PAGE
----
Accidental Enlightenment

As we drive a winding narrow dirt road into the Greenhorn Mountains of northeast Oregon, we come to a cattle guard and a “no trespassing” sign. Realizing there is no place to turn around, we have to venture into the private property to find a wider spot to redirect our truck. I find an area barely wide enough and Tarn gets out to give me some signals so I don’t run into anything or drop into the creek drainage. I manage to back and fill until I am heading in the right direction then drive down the road fifty yards or so and stop to let Tarn rejoin me. 

While I wait, my gaze turns toward the uphill slope next to the truck. There, amidst lush green foliage, I see an orchid-like flower peeking out. Then I spy another one and another … In the moment of discovery, everything becomes vibrant and alive. I notice my mind, stimulated by awe, falls into a deep appreciation of the unknown. I am giddy and quiet. A shimmering light pervades the forest. I have never seen this orchid before and am overcome with delight.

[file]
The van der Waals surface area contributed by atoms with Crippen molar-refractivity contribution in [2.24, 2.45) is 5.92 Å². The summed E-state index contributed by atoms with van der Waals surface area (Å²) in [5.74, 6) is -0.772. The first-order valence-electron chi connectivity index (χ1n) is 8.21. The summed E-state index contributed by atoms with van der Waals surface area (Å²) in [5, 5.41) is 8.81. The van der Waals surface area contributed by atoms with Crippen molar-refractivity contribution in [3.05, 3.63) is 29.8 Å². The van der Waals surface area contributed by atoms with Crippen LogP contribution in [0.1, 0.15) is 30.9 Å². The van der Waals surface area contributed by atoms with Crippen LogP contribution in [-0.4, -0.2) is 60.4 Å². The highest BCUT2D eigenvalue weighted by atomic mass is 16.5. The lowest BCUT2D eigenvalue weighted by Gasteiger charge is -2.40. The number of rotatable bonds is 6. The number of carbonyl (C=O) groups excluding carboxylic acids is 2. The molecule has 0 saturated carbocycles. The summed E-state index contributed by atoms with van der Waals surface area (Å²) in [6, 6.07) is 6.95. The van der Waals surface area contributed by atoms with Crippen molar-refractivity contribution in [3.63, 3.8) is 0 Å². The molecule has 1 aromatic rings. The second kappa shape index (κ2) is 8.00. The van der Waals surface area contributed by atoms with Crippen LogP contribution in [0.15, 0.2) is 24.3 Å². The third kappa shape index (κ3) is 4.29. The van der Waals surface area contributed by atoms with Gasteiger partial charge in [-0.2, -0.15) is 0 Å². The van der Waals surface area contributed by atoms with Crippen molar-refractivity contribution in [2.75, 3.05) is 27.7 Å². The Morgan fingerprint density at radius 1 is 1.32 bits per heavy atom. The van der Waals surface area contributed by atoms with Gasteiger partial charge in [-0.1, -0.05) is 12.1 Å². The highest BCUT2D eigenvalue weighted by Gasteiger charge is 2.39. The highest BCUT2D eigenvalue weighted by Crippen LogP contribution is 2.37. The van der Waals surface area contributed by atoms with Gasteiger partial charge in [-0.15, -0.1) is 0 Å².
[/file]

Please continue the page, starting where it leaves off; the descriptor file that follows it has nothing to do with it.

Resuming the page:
Looking through our wildflower books we discover this is a Mountain Lady Slipper (Cypripedium montanum). It is a species limited to certain areas of northwestern United States and southwestern Canada. Even with this distribution, it is not often observed. The strange twisted sepals and petals are maroon-brown, looking almost dried. The white pouch-like flower has an elastic yellow lip with red spots hovering over the bowl. This ‘landing pad’ invites pollinators to enter and do their pollinating thing. Tarn and I do our little dance of discovery and head on down the road.

After some silence, we both note the auspicious event. How in the world did we find ourselves in this time and place to observe such a rare beauty? What are the chances? Whatever enlightenment is, I think it may be like this moment of discovery. We are overwhelmed by the beauty of something we do not know and we catch a glimpse of unfiltered light. Even my desire to know and name the flower does not diminish that light. 

Real spiritual practice is always being prepared to be surprised and recognize a moment of awakening when we trip over it by accident. When we are caught unknowing and the light shines through, it important to remember this is our true nature. Everything else is just a smoke screen.